Shrub, that latest retro cocktail craze, is easy to DIY even if you’re not a hipster from Brooklyn. Here’s how to make shrub from vinegar, sugar, and fruit, whether peach, strawberry, blackberry, cherry, rhubarb, or whatever you fancy.
Shrub. It’s what all the cool kids are sipping the last several years thanks to the retro cocktail craze. And it’s so darn easy to make it yourself. We tell you exactly how to make homemade shrub below and the early results are being called “exquisite” and “exceptional” and “delicious” and “smooth.” Sorta makes you want to try it, yes?–Renee Schettler Rossi
What Is A Shrub?
What is a shrub, you ask? If it sounds like it’s something served up by bearded hipsters in Brooklyn, that’s an entirely accurate, albeit not quite complete, depiction. It’s also a historic fruit preserves of sorts that’s essentially fruit syrup mixed with vinegar and sugar that’s left to ferment and later topped off with fizzy or flat water for a nonalcoholic sipper. Shrubs were traditionally used as a means to preserve fruit but lately they’re seeing a resurgence simply because there’s so many intriguing and imaginative ways to play around with the infusions, whether via vinegar, sugars, spices, or herbs. But don’t take our word for it. Go on. See for yourself.
Special Equipment: 1-quart (1-liter) canning jar; 1-pint (500-ml) canning jar
- Quick Glance
- 15 M
- 18 D
- Makes about 1 (1-pint/500 ml) jar
- 1 cup crushed fruit (such as strawberries, peaches, apricots, plums, berries, cherries, or Concord grapes)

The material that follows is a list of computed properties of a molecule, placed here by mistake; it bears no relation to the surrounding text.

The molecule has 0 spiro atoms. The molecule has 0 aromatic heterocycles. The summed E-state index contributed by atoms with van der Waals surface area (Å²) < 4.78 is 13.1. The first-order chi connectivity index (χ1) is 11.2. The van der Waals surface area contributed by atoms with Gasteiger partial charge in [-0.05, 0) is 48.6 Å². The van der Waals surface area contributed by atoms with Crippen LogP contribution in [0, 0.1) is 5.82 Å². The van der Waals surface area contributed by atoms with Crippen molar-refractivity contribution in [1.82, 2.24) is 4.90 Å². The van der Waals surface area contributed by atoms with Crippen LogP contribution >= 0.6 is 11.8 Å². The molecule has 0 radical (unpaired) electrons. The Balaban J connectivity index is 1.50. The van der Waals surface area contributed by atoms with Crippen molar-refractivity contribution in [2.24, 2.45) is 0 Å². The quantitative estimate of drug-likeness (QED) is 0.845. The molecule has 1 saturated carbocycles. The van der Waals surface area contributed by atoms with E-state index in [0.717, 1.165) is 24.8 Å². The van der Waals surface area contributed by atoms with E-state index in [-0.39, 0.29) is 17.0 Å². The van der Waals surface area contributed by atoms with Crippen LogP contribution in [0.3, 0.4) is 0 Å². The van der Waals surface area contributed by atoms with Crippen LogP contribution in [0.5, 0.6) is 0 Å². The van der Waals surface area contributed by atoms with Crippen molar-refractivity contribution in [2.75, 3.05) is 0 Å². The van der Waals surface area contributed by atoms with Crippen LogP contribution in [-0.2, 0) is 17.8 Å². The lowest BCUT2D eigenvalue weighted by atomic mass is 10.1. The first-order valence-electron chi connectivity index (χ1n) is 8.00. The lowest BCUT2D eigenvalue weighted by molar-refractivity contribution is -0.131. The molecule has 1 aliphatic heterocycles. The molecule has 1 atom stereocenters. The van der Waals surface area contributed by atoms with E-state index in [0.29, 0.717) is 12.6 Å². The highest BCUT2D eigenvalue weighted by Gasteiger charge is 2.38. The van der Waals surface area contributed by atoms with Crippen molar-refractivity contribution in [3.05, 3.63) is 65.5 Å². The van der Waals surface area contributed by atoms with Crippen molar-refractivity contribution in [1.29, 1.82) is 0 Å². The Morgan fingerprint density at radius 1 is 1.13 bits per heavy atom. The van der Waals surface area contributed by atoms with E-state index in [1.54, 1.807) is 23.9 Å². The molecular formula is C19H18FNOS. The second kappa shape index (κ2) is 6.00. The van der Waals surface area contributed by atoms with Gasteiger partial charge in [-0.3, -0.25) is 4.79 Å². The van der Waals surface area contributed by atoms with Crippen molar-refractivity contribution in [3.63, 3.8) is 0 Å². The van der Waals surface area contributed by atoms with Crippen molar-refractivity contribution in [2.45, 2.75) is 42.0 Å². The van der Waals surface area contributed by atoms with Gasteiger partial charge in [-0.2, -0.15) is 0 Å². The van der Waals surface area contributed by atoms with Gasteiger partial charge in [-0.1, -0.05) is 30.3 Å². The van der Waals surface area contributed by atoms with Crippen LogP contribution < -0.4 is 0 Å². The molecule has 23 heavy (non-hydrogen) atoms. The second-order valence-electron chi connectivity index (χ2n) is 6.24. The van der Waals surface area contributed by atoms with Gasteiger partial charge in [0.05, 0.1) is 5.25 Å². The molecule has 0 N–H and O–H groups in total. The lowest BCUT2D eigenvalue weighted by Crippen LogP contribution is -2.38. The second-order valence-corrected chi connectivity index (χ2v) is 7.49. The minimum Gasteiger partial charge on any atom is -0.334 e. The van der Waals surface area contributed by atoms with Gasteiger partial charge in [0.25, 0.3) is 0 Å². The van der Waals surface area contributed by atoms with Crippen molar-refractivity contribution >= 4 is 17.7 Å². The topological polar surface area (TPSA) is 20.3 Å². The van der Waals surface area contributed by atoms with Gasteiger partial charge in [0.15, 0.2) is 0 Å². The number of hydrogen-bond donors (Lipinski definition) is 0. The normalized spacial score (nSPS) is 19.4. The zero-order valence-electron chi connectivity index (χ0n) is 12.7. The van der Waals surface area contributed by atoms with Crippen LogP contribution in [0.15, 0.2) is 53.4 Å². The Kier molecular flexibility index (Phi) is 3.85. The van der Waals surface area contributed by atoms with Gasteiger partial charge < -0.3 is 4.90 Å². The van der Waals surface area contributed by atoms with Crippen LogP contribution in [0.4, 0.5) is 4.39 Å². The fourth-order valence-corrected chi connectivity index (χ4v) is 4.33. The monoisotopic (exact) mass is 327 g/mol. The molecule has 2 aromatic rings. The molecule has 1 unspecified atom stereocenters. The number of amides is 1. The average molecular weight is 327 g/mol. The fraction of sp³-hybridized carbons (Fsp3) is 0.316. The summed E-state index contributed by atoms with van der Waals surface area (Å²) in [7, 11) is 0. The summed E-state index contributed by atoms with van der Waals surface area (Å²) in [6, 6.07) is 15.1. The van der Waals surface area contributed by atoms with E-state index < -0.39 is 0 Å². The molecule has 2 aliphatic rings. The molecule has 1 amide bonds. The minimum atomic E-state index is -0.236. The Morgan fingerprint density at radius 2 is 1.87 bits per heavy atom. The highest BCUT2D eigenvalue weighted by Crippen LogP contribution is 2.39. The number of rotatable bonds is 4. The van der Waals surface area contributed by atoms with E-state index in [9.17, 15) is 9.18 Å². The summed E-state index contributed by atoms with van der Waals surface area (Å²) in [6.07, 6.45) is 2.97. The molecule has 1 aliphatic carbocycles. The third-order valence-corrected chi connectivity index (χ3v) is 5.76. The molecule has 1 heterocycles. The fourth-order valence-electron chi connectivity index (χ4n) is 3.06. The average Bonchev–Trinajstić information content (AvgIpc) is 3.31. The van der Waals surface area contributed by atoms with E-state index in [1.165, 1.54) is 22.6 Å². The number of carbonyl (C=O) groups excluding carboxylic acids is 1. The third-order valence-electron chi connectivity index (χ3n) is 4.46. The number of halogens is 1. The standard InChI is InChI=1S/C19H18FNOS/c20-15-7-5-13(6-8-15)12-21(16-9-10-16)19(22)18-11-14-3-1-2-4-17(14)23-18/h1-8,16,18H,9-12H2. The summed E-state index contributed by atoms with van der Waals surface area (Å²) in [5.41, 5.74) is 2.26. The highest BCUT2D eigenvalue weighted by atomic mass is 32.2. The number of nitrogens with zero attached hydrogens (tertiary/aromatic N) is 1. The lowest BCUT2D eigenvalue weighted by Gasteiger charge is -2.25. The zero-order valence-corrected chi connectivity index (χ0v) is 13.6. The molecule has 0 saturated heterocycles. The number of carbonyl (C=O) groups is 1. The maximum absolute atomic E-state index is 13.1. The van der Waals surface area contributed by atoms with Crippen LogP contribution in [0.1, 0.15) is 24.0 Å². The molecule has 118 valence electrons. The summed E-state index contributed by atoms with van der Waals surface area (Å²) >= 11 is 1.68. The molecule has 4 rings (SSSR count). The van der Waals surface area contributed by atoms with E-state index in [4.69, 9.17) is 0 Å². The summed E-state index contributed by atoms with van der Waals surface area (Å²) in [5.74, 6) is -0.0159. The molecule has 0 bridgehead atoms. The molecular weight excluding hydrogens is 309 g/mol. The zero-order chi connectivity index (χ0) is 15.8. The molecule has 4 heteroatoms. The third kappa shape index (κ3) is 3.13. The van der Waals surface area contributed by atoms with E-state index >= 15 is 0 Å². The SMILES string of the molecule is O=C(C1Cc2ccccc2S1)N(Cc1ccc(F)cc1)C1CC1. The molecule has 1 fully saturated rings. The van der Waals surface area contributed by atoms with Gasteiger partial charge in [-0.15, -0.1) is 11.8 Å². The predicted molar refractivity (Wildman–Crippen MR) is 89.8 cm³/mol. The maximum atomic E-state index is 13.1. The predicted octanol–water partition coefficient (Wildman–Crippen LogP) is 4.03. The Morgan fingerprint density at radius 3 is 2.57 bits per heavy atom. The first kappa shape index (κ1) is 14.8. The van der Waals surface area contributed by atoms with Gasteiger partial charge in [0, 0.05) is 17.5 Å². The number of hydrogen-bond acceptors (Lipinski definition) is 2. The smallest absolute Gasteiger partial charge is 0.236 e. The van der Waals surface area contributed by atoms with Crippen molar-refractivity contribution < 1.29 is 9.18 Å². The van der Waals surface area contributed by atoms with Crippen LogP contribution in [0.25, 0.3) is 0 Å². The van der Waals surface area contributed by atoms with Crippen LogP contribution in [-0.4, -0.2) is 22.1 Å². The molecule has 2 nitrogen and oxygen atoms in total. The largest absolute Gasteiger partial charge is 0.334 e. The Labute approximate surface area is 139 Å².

- 1 cup (198 grams) granulated sugar
- 1 cup (250 ml) vinegar (such as unfiltered apple cider, balsamic, sherry, or red wine vinegar) Herbs, such as basil or lemon verbena (optional)
- Herbs, such as basil or lemon verbena (optional)
- Sparkling or still water (soda water, seltzer, or plain old tap water)
- 1. Combine the crushed fruit and sugar in a 1-quart (1-liter) canning jar. Cover and shake to combine. Refrigerate for 1 to 3 days or until the sugar almost completely dissolves and the fruit releases its juices.
- 2. After 1 to 3 days, pour fruit mixture through a wire-mesh strainer into a 2 cup (500 ml) glass measuring cup, pressing with the back of a spoon to release as much juice as possible. You should have about 3/4 cup (175 ml). Reserve the strained fruit for nibbling, spooning atop cake, stirring into prosecco, adding to sangria, dolloping atop yogurt, or any other use you can conjure. Stir the vinegar into the juice, transfer the mixture to a 1-pint (500-ml) jar, cover with the lid, and refrigerate for 2 weeks before serving.
- 3. To serve, pour some fruit shrub in a glass and top it off with water. We find that a ratio of 1 part shrub to 4 parts water is a good starting place. Taste and adjust the proportions of ingredients accordingly.